9 Grammatical Pitfalls


[rez-uh-rekt] /ˌrɛz əˈrɛkt/
verb (used with object)
to raise from the dead; bring to life again.
to bring back into use, practice, etc.:
to resurrect an ancient custom.
verb (used without object)
to rise from the dead.
Origin of resurrect
1765-75; back formation from resurrection
Related forms
resurrector, noun
unresurrected, adjective Unabridged
Based on the Random House Dictionary, © Random House, Inc. 2015.
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Examples from the web for resurrected
  • The deadliest flu strain in history has been resurrected.
  • But a new skin patch has resurrected the drugs from obscurity.
  • Animals near extinction have been resurrected through conservation efforts and education.
  • This, say critics, is why his government has resurrected a bill to put different time limits on legal proceedings.
  • Moreover, a forgotten legal history may be resurrected.
  • Large corps that get resurrected from stagnation often do so by decentralizing.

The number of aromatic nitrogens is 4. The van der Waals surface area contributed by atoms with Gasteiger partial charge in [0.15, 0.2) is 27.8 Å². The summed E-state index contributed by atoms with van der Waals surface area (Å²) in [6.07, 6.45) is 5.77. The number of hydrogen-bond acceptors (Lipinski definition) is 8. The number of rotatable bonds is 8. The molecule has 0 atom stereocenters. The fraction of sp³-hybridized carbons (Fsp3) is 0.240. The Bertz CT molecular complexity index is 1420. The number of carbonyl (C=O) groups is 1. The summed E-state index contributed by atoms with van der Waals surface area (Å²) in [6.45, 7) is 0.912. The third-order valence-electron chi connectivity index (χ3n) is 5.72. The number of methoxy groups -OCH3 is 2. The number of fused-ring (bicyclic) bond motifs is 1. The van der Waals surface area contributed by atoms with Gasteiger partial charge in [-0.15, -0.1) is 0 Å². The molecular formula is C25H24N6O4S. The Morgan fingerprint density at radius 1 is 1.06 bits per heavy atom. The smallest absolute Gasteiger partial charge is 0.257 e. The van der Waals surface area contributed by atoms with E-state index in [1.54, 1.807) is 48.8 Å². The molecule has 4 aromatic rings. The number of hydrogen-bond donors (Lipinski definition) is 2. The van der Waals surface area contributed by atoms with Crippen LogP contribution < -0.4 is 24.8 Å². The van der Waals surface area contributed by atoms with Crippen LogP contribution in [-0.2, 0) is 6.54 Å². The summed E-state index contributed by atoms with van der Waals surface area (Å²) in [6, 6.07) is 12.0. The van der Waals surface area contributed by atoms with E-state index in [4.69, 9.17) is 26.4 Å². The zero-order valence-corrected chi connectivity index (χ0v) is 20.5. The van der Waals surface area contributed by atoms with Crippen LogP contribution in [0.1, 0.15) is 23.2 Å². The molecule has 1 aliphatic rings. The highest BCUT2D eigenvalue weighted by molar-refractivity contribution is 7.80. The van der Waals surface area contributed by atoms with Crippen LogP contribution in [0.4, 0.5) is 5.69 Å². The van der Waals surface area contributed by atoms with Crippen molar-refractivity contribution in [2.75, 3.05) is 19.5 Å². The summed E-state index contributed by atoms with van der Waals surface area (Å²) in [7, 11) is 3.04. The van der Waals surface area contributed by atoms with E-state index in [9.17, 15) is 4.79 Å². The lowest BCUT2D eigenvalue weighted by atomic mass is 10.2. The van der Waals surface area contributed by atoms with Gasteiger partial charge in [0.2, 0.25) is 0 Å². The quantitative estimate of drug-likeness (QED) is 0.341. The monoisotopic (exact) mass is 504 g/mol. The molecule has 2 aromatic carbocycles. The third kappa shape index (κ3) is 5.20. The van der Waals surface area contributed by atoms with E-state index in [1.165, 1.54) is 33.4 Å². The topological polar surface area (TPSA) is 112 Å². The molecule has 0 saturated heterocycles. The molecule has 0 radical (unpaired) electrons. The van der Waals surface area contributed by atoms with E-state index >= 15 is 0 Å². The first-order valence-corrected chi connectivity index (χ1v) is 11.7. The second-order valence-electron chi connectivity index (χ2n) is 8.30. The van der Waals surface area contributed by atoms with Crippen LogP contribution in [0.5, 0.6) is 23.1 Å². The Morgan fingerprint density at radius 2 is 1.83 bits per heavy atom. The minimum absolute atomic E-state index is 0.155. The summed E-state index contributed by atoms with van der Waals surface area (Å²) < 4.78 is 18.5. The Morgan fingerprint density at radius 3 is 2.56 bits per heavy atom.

• This, say critics, is why his government has resurrected a bill to put different sorts of time limits on trials and appeals.
  • Um, this appears to be a zombie thread resurrected by a spamming plastic surgeon.
  • As of last night there were a couple of day-old posts before mine, the one that resurrected the thread and one follow-up.
  • We already have several donut threads, all waiting to be resurrected for your sensual pleasure.
British Dictionary definitions for resurrected


to rise or raise from the dead; bring or be brought back to life
(transitive) to bring back into use or activity; revive: to resurrect an ancient law
(transitive) to renew (one's hopes, etc)
(transitive) (facetious) (formerly) to exhume and steal (a body) from its grave, esp in order to sell it
Collins English Dictionary - Complete & Unabridged 2012 Digital Edition
© William Collins Sons & Co. Ltd. 1979, 1986 © HarperCollins
Publishers 1998, 2000, 2003, 2005, 2006, 2007, 2009, 2012
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Word Origin and History for resurrected



1772, back-formation from resurrection. Related: Resurrected; resurrecting. "The correct form is resurge, which, however, is intransitive only, whereas the verb resurrect can be used both as transitive and intransitive ..." [Klein]. Related: Resurrected; resurrecting.

Online Etymology Dictionary, © 2010 Douglas Harper
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